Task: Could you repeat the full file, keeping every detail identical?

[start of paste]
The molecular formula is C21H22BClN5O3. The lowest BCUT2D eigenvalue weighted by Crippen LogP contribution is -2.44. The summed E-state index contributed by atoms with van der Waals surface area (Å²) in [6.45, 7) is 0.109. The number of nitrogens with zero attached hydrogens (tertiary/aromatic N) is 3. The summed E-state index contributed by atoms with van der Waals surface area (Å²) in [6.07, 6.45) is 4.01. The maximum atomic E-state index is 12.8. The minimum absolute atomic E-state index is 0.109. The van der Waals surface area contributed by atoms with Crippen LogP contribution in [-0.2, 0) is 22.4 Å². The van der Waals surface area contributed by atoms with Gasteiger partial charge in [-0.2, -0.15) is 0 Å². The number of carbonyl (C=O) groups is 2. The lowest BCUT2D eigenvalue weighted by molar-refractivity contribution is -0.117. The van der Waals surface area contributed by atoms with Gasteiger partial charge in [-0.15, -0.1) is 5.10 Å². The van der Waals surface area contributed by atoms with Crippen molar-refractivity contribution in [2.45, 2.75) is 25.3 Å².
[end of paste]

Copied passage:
The molecular formula is C21H22BClN5O3. The lowest BCUT2D eigenvalue weighted by Crippen LogP contribution is -2.44. The summed E-state index contributed by atoms with van der Waals surface area (Å²) in [6.45, 7) is 0.109. The number of nitrogens with zero attached hydrogens (tertiary/aromatic N) is 3. The summed E-state index contributed by atoms with van der Waals surface area (Å²) in [6.07, 6.45) is 4.01. The maximum atomic E-state index is 12.8. The minimum absolute atomic E-state index is 0.109. The van der Waals surface area contributed by atoms with Crippen LogP contribution in [-0.2, 0) is 22.4 Å². The van der Waals surface area contributed by atoms with Gasteiger partial charge in [-0.2, -0.15) is 0 Å². The number of carbonyl (C=O) groups is 2. The lowest BCUT2D eigenvalue weighted by molar-refractivity contribution is -0.117. The van der Waals surface area contributed by atoms with Gasteiger partial charge in [-0.15, -0.1) is 5.10 Å². The van der Waals surface area contributed by atoms with Crippen molar-refractivity contribution in [2.45, 2.75) is 25.3 Å².